That is a statement. I hope none of you has ever been so unfortunate as to be compelled to listen to the screams of a person when you are yourself in perfect health - the screams of a person in agony, screams gradually getting worse and worse, and then, at last, when the person's strength is becoming exhausted, dying down and ending in a groan. That is bad enough when you are strong and well, but if you come to think that these prisoners hear those screams in prison, that they are the screams of their friends, that they are helpless, that they know those screams are being caused by pain inflicted without the slightest necessity - I am not exaggerating in the least, I am giving you a plain statement of what goes on in His Majesty's prisons at the present time - then it becomes a matter upon which it is exceedingly difficult to speak temperately.
Then they say there is no danger. In one instance - that of an unresisting prisoner in Winson Gaol, Birmingham - there is no question but that the food was driven down into the lungs. The operation was
stopped by severe choking and persistent coughing. All night the prisoner could not sleep or lie down on account of great pain in her chest. She was hastily released next day, so ill that the authorities when discharging her obliged her to sign a statement that she left the prison at her own risk. On reaching home she was found to be suffering from pneumonia and pleurisy, caused from fluid being poured into her lungs. The same thing happened only the other day in the case of Miss Lenton. Fortunately, she is steadily recovering, and the Home Secretary may congratulate himself that these two cases - there have been others - are recovering, and that there will not have to be an inquest.
Then with regard to Miss Lenton. The Home Secretary wrote that she was reported by the medical officer of Holloway Prison to be in a state of collapse, and in imminent danger of death consequent upon her refusal to take food. This statement is not true. "Three courses were open - to leave her to die; to attempt to feed her forcibly, which the medical officer advised would probably entail death; and to release her on her undertaking to surrender herself at the further hearing of her case." That implied that she was not forcibly fed. She had been, but that fact was suppressed - suppressed by the Home Secretary in the statement he published in the newspapers, suppressed because the cause of her illness was forcible feeding. That has been proved absolutely.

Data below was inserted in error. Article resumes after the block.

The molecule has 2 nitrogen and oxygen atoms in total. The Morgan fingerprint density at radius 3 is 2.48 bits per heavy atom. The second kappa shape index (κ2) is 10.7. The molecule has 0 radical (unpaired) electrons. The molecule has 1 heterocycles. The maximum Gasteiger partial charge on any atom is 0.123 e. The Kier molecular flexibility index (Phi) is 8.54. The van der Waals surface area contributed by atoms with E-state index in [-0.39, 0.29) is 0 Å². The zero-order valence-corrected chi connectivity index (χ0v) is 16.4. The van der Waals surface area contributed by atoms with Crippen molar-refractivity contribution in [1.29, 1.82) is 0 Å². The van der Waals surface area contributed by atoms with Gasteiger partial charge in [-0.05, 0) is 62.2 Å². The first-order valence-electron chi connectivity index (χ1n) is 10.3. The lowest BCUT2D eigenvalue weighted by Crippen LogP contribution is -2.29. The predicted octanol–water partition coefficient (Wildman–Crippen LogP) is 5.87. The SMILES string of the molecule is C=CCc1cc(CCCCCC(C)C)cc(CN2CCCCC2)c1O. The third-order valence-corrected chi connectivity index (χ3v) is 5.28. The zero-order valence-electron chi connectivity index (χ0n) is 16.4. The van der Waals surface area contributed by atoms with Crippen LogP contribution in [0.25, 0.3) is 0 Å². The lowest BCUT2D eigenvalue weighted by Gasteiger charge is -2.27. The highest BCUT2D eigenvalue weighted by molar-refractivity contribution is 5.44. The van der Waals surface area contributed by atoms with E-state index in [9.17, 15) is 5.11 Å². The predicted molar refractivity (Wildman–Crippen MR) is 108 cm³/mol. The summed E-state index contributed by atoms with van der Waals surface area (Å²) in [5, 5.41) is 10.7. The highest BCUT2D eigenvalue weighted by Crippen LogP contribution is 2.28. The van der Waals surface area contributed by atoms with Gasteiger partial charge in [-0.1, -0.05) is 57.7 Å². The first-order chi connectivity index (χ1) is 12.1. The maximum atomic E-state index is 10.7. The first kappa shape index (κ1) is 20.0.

As regards the moral and mental deterioration that has been already alluded to by Mr. Forbes Robertson and Mr. Bernard Shaw, I will only say this one thing. It shows itself everywhere where forcible feeding is practised. It shows itself in the prisons, where the medical officers, I am sorry to say, have on more than one occasion laughed and made stupid jokes about "stuffing turkeys at Christmas." It shows itself in the prison officials, in the reports they have drawn up. It shows itself in the Home Secretary in the untrue statements that he has published and the evasions that he has made; and it shows itself, too, in the ribald laughter and obscene jokes with which the so-called gentlemen of the House of Commons received the accounts of these tortures.